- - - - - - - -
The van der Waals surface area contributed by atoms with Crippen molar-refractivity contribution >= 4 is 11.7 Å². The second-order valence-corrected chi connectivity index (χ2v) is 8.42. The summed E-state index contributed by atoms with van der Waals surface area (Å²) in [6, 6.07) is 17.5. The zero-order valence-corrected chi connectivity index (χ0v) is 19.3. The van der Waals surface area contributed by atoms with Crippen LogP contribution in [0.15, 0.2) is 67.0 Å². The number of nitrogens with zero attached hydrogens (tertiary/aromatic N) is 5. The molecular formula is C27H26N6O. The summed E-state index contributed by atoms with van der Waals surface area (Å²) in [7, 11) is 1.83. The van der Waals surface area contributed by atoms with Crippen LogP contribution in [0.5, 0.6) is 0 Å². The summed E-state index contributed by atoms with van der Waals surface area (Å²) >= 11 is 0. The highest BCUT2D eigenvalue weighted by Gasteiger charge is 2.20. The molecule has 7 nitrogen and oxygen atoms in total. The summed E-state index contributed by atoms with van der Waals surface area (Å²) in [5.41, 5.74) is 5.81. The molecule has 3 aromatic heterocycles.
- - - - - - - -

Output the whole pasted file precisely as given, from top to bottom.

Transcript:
The van der Waals surface area contributed by atoms with Crippen molar-refractivity contribution >= 4 is 11.7 Å². The second-order valence-corrected chi connectivity index (χ2v) is 8.42. The summed E-state index contributed by atoms with van der Waals surface area (Å²) in [6, 6.07) is 17.5. The zero-order valence-corrected chi connectivity index (χ0v) is 19.3. The van der Waals surface area contributed by atoms with Crippen LogP contribution in [0.15, 0.2) is 67.0 Å². The number of nitrogens with zero attached hydrogens (tertiary/aromatic N) is 5. The molecular formula is C27H26N6O. The summed E-state index contributed by atoms with van der Waals surface area (Å²) in [7, 11) is 1.83. The van der Waals surface area contributed by atoms with Crippen LogP contribution in [0.5, 0.6) is 0 Å². The summed E-state index contributed by atoms with van der Waals surface area (Å²) >= 11 is 0. The highest BCUT2D eigenvalue weighted by Gasteiger charge is 2.20. The molecule has 7 nitrogen and oxygen atoms in total. The summed E-state index contributed by atoms with van der Waals surface area (Å²) in [5.41, 5.74) is 5.81. The molecule has 3 aromatic heterocycles.